1. Conduct work in a professionally diligent, accountable and ethical manner.

      2. Effectively use oral and written communication in personal and professional domains.

      3. Foster applicable creative thinking, critical thinking and problem solving skills.

      4. Develop initiative and engagement in lifelong learning and professional development.

      5. Enhance collaboration outcomes and performance in dynamic team roles.

      6. Effectively plan, organise, self-manage and manage others.

      7. Professionally utilise and manage information.

      8. Enhance technologist literacy and apply contextualised technologist skills.

    2. Enhance investigatory and research capabilities in order to:

      1. Develop an understanding of systematic, fundamental scientific, mathematic principles, numerical analysis techniques and statistics applicable to technologists.

      2. Access, evaluate and analyse information on technologist processes, procedures, investigations and the discernment of technologist knowledge development.

      3. Foster an in-depth understanding of specialist bodies of knowledge, computer science, engineering design practice and contextual factors applicable to technologists.

      4. Solve basic and open-ended engineering technologist problems.

      5. Understand the scope, principles, norms, accountabilities and bounds associated with sustainable engineering practice.

    3. Develop engineering application abilities in order to:

      1. Apply established engineering methods to broadly-defined technologist problem solving.

      2. Apply engineering technologist techniques, tool and resources.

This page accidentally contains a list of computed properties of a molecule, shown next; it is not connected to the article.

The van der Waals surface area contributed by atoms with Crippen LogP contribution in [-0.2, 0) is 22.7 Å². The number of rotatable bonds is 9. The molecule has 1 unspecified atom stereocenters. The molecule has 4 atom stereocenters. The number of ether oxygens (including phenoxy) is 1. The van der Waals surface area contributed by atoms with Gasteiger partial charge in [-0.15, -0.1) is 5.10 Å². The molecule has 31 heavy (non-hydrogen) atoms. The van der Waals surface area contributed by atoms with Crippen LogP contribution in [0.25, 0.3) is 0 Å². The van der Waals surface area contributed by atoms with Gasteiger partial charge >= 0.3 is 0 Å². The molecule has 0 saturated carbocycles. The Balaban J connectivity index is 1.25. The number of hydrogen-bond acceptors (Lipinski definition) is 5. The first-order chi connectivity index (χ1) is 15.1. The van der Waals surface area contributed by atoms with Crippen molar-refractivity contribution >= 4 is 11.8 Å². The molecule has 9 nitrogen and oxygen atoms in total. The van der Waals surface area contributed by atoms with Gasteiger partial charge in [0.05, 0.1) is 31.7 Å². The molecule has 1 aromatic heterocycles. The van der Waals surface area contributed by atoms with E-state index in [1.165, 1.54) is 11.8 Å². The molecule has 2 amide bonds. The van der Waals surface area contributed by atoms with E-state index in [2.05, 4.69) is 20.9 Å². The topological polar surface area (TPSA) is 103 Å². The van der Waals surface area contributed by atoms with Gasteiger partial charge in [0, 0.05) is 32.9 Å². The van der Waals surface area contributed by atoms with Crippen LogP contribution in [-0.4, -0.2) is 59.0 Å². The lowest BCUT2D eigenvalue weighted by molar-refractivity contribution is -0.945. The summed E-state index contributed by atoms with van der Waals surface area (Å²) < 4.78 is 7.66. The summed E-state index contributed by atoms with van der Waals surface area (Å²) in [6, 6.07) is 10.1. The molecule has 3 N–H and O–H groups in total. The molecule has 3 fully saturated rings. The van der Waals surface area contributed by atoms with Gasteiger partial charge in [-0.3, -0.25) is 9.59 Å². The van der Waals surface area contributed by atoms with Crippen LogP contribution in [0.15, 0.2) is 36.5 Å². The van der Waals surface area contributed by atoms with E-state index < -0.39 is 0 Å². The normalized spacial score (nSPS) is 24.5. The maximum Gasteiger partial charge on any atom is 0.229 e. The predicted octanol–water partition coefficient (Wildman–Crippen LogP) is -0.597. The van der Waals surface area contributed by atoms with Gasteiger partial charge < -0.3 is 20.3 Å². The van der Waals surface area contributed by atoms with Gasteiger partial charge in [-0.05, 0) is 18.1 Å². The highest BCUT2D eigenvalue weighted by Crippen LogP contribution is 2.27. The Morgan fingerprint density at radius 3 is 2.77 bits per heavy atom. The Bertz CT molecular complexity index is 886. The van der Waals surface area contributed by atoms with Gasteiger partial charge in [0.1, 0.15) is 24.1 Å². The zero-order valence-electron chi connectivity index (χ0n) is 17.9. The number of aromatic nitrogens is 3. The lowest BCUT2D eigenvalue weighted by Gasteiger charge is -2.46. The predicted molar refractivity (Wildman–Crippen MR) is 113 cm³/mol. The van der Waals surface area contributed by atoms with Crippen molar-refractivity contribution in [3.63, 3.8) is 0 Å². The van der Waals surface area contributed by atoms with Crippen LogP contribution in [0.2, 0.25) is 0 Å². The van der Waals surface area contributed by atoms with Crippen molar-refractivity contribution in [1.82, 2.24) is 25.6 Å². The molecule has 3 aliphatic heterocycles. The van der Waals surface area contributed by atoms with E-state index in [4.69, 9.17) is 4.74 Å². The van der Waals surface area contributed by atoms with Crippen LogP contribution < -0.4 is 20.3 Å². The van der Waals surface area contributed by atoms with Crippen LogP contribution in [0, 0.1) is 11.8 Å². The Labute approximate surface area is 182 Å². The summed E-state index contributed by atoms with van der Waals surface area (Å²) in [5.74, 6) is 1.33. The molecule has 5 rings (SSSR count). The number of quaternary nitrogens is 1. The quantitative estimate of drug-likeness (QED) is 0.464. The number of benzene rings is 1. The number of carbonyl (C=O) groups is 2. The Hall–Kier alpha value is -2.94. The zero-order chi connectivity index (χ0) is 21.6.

3. Apply systematic technologist synthesis and design processes.

      4. Systematically conduct and manage technologist projects, work assignments, testing and experimentation.

The Australian Engineering Stage 1 Competency Standards for Engineering Technologists, approved as of 2013. This table is referenced in the mapping of graduate attributes to learning outcomes and via the learning outcomes to student assessment.

 

Stage 1 Competencies and Elements of Competency

1.

Knowledge and Skill Base

1.1

Systematic, theory based understanding of the underpinning natural and physical sciences and the engineering fundamentals applicable to the technology domain.

1.2

Conceptual understanding of the, mathematics, numerical analysis, statistics, and computer and information sciences which underpin the technology domain.

1.3

In-depth understanding of specialist bodies of knowledge within the technology domain.

1.4

Discernment of knowledge development within the technology domain.

1.5

Knowledge of engineering design practice and contextual factors impacting the technology domain.

1.6

Understanding of the scope, principles, norms, accountabilities and bounds of sustainable engineering practice in the technology domain.

2.

Engineering Application Ability

2.1

Application of established engineering methods to broadly-defined problem solving within the technology domain.